Heart Cut Diamonds
Heart shape diamonds are tricky you guys. Yes, they are unique and certainly eye catching… but they are not without their problems. For one, they are extremely difficult to create, meaning you need a diamond cutter who really knows what they are doing. Otherwise you are just left with a hot mess.
Heart Shaped Problems
One of the main issues for me with heart shaped diamonds, is that you really need it to be big enough to be able to see the actual heart shape. With smaller heart cuts, the shape tends to get lost in the setting, and so you really do need to go a bit larger to get the full impact of the unique shape.
This in turn, leads to another problem. Color retention. Heart shape diamonds (like many of the other fancy cuts we have now covered) hold their color very well, which means that in order to get a white looking heart shaped diamond you need to be right up at the top of the color range, hovering around the ‘D-F’ mark. Not ideal for your wallet. Anything lower and you will start seeing a good body of color.
That being said, if you do have a tolerance for those warmer tones you can of course go a bit lower towards ‘H-I’, especially if you plan on a yellow/rose gold setting.
Now for more bad news. One of the more positive aspects of the fancy cuts that we have seen thus far, is the ability of these ‘modified brilliants’ to disguise certain small inclusions and imperfections. No such luck with the heart cut I’m afraid. In fact, with the heart, some inclusions may even be more pronounced! Is this breaking your heart? I know, I’m sorry. Clarity wise then, I wouldn’t be going lower than ‘VS2’ if you want to cover your bum (or ‘SI1’ at a push, and only if it is absolutely eye-clean).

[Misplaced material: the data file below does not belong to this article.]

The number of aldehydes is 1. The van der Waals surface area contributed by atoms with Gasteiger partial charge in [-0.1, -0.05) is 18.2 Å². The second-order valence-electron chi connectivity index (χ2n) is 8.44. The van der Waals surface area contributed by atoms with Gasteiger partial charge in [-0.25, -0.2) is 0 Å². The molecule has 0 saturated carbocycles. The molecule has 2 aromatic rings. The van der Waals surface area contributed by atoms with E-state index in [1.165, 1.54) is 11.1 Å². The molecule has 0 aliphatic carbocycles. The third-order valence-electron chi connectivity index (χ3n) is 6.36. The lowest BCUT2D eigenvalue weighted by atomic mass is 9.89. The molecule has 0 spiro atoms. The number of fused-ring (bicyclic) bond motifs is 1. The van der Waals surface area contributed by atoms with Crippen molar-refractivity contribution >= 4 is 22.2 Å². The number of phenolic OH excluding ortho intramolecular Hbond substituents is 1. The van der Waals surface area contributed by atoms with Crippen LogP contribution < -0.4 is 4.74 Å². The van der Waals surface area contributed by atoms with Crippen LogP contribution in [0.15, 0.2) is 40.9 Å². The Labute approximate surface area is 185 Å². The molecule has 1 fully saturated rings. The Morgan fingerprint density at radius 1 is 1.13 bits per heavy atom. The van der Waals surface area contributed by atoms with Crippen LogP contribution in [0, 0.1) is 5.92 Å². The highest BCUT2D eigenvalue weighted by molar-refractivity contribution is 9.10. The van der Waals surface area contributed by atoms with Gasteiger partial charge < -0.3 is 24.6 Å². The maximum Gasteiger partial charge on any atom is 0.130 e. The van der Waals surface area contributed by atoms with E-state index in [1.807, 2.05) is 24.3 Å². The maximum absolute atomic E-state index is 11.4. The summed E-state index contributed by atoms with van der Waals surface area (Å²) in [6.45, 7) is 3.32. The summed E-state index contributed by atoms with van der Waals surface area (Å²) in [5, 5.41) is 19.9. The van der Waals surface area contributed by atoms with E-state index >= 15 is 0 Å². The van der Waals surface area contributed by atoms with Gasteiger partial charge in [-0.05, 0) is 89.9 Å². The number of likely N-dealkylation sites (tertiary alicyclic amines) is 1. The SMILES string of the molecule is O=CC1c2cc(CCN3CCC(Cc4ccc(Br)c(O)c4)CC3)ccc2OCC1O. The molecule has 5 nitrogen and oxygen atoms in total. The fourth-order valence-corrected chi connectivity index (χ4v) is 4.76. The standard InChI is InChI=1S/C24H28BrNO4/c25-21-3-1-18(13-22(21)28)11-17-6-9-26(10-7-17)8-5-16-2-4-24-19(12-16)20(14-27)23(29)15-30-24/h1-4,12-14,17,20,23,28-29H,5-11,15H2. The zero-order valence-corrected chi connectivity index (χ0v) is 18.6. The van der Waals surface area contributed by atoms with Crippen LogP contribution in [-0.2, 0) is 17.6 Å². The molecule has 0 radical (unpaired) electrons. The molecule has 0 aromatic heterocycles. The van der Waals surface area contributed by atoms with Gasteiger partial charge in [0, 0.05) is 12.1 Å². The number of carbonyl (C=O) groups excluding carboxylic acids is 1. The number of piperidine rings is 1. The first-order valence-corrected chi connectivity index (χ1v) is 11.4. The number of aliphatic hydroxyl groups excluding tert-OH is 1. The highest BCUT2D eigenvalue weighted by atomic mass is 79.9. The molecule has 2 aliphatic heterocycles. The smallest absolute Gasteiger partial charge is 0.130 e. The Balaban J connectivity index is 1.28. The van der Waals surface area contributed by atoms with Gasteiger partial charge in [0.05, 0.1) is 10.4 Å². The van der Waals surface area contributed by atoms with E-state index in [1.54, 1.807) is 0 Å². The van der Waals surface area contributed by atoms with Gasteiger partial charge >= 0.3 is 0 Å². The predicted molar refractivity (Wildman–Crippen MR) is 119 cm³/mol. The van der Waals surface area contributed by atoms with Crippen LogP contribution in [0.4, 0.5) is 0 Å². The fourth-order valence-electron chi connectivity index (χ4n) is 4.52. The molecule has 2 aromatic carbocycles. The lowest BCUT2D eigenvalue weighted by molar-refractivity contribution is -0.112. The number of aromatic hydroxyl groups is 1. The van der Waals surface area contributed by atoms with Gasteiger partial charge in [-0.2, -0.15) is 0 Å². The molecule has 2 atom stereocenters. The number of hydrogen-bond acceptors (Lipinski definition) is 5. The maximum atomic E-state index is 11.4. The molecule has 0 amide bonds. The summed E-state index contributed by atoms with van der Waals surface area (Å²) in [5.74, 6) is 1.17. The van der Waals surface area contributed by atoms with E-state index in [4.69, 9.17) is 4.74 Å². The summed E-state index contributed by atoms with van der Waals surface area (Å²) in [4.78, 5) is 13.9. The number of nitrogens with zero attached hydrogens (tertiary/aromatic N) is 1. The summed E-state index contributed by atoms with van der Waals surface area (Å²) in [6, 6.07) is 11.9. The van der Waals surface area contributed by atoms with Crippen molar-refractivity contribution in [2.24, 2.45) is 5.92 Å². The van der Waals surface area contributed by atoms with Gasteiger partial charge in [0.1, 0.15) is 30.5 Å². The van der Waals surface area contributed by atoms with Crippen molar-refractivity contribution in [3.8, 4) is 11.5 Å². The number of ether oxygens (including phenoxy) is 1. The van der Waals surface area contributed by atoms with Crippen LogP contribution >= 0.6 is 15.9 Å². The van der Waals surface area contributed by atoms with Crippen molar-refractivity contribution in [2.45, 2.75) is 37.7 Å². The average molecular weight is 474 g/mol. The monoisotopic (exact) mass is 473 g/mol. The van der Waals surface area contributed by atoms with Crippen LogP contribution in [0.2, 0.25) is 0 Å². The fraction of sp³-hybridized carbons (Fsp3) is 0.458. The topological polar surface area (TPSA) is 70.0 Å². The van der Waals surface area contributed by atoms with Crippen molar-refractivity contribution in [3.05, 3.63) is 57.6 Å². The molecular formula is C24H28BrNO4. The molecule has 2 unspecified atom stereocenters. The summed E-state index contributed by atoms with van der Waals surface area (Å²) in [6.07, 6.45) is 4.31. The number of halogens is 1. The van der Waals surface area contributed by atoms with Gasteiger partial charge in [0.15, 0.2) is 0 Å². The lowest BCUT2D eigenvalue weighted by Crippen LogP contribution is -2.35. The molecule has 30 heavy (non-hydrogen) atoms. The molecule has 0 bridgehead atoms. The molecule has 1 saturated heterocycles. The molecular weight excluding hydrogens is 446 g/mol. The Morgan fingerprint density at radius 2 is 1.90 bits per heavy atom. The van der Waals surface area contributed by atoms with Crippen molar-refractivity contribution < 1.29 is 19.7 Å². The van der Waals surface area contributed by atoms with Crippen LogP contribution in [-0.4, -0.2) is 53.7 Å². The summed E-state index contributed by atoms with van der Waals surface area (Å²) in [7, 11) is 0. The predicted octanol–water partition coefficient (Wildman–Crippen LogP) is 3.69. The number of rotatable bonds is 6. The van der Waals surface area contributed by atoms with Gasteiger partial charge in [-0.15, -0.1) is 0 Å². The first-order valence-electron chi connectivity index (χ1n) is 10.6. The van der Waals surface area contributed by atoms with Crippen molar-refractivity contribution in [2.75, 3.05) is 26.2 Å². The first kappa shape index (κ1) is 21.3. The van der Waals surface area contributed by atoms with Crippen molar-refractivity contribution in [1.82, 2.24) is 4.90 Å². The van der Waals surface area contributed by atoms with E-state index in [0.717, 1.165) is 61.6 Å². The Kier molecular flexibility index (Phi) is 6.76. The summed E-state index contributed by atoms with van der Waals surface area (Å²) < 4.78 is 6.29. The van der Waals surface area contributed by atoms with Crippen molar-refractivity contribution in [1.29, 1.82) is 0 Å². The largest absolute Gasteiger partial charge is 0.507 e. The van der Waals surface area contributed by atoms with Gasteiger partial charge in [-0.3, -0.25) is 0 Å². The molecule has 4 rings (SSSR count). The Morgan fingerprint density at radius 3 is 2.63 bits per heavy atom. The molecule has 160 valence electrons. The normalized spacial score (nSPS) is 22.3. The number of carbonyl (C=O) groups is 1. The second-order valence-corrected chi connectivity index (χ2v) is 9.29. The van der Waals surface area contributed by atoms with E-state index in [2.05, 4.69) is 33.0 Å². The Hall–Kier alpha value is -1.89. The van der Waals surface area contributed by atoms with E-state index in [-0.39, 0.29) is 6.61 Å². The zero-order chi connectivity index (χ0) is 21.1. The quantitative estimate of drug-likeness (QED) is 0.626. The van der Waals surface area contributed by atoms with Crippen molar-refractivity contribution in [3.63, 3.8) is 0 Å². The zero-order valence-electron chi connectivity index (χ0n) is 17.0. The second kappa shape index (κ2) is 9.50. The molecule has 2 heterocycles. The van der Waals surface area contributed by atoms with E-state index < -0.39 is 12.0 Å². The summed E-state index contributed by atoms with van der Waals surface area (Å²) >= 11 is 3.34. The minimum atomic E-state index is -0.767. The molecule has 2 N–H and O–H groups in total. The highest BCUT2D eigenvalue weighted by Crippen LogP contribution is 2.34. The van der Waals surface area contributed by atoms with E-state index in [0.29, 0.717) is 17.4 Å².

A final point on hearts here, and I know I have been hammering this home on all the other fancy shapes… but it’s just too important not to emphasize once more here; buying blind with a heart shape is an absolute no-no.
It’s harsh to say, but there are many, many badly cut heart shaped diamonds out there floating around, waiting for some fool to buy them. Don’t let that fool be you. Without seeing the stone first, you simply cannot trust that the diamond will perform the way it is supposed to. You must be extra vigilant with heart shaped diamonds, especially as there is no definitive ‘cut’ standard for these shapes. While the stone may look fine on paper, you could be in for a nasty surprise when you find your heart shaped diamond actually looks like this;
How to do a Heart Right
That said, sticking with ‘excellent’ symmetry and polish grade, and a GIA grading report will at least start you on the right track. Our recommended table width percentage is 53%-63%, and depth percentage is 58%-63%. Good luck on your search for a heart shaped diamond, and don’t worry… I’m not judging your choice.